Plot: What’s it about?
Though not necessarily a “sequel” to it’s predecessor (The Hunt for Red October), Patriot Games found itself as somewhat of a hit on its own merit. We find the familiar character of Jack Ryan now played by Harrison Ford who replaced Alec Baldwin, who, at the time was thought to be somewhat difficult to work with and a prima donna. Though, the truth be told, he was off to play Stanley Kowalski on Broadway in A Streetcar Named Desire. In any case, Patriot Games remains my favorite of the Jack Ryan thrillers and though we don’t really know who will end up playing Ryan in future movies (he’s had three leading men in only four movies); this has all of the right elements that made it a hit at the time and a movie that will most likely stand the test of time. With the Cold War over, this movie finds itself far removed from the submarine-type atmosphere of Red October. Ryan, who is now played by Ford and his wife (now played by Anne Archer and not Gates McFadden of Star Trek: The Next Generation fame) are a family and Jack has now quit the CIA. Or so he thinks…
While abroad in England, Ryan (Harrison Ford) uses his sheer instinct to thwart a terrorist attack on Lord Holmes. Ryan kills the brother of the leader of the attack, Sean Miller (Sean Bean) and it’s now his mission in life to avenge his brother’s death. Ryan is treated as a hero, even awarded a medal of honor; but thinks nothing of it as he and his family go back home to Annapolis, MD and try to resume their lives. The CIA, Jack’s former place of employment, comes knocking at his door in the form of Admiral James Greer (James Earl Jones). They warn him that though a possible retaliation by Miller is nearly out of the question, that it could possibly happen. Does it? Of course so, else we would have no movie! The rest of the movie focuses on Miller’s attempts to avenge his brother (by killing Ryan and his family) and their plans to follow through on their plans to kill Lord Holmes (James Fox).
Patriot Games, the second in the now four movie saga, worked on many levels and though it’s still classified as a “Political Thriller”; there’s enough action to keep the audience entertained for the nearly two hour running time. I have to admit that the juggling of the cast was a bit odd and now with the new The Sum of All Fears we now find Jack about 15 years younger, unmarried and without children (Patriot Games ends on a somewhat odd note concerning the sex of his unborn child). Confusing, yes? Still, all that aside, Paramount has now issued this DVD with a re-mastered picture (the old version was one of the first issues from Paramount and were since not anamorphic) and sound (this represents the studio’s first DTS soundtrack). So fans of the movie will probably want to upgrade to Patriot Games 2.0; a taut political thriller that still packs a punch, some 11 years later. Recommended.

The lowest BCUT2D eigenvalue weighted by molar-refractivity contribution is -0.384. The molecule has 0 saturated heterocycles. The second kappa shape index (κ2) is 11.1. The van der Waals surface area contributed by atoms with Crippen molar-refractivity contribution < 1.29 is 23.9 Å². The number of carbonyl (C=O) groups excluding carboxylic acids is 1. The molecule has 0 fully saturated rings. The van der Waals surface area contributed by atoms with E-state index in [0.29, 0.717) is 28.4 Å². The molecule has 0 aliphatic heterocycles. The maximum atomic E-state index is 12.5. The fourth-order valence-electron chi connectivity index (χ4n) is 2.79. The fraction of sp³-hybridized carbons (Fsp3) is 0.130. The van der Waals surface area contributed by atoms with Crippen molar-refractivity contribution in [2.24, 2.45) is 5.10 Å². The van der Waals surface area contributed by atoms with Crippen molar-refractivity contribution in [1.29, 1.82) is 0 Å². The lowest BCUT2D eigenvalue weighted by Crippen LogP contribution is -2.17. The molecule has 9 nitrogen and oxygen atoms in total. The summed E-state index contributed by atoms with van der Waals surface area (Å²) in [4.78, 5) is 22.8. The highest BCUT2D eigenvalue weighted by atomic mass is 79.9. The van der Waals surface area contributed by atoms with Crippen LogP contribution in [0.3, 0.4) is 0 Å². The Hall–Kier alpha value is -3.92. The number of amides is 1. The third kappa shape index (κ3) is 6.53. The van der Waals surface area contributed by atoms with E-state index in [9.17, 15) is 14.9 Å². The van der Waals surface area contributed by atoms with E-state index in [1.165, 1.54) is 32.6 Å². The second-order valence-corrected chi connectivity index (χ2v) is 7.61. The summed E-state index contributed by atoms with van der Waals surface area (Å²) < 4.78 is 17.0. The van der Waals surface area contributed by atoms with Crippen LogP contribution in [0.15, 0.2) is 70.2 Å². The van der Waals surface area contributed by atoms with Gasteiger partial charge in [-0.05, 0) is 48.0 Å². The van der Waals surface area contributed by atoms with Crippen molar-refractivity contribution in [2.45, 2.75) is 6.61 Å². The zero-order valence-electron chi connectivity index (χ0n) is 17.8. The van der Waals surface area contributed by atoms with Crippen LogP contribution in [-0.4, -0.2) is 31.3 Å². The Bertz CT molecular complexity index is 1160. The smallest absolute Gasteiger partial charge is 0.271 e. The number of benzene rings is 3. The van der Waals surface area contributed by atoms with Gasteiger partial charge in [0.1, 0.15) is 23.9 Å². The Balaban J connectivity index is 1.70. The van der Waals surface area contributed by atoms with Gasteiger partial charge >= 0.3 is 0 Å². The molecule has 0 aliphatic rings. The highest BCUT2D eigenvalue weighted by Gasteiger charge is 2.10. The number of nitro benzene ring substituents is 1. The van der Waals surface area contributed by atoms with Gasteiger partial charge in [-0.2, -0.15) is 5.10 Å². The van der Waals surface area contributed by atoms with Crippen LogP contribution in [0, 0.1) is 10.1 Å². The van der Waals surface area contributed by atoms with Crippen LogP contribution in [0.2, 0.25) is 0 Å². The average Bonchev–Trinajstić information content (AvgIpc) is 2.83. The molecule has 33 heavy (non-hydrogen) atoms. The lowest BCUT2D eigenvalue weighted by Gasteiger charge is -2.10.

Video: How does it look?
As mentioned above, the 2.35:1 picture has been enhanced for widescreen TV’s (finally). I had the old disc and did a few comparisons in picture in some scenes that I thought looked noticeably better in the newer version. And they did. The level of detail has been kicked up a few notches and the colors appear warmer and brighter throughout. The artifacting, which plagued the original version, is not nearly as evident here. The picture appears crisp, solid and a vast improvement throughout. A far better effort here (amazing what 16:9 enhancement and a few years in technology will do).
Audio: How does it sound?
DTS. Paramount. So it begins…I was very excited to learn that Paramount was entering the DTS market as I was when Warner put out a few titles in the superior format a few years back (Interview with the Vampire, Twister and the Lethal Weapon Movies). With Warner, I guess it didn’t really click, but hopefully Paramount will keep with the format as I found the track a vast improvement over the included Dolby Digital track (which was identical to the previous edition’s track). Surrounds are very active, and almost too active. I found myself turning around to see what effects came out of what speaker. Though a somewhat dialogue-driven movie in parts, the sound impressed me. I can only hope that the studio keeps with DTS, as I believe that it’s far superior to Dolby Digital (though neither is bad).
Supplements: What are the extras?
Though labeled a Special Edition, there really isn’t a wealth of supplements to be found here. Most notably the main featurette here is the 25-minute interviews with the cast and crew of the film. Anne Archer, Harrison Ford and James Earl Jones are all interviewed here talking about their parts and seem generally excited about them. The featurette is presented in a 16:9 format, which is very nice. A good feature here, with a glimpse of an alternate ending as well. Additionally, there is a theatrical trailer. With the new picture and sound, this is an easy recommendation and I’m sorry, but if you already own this disc, then you’ll need to upgrade. No question about it.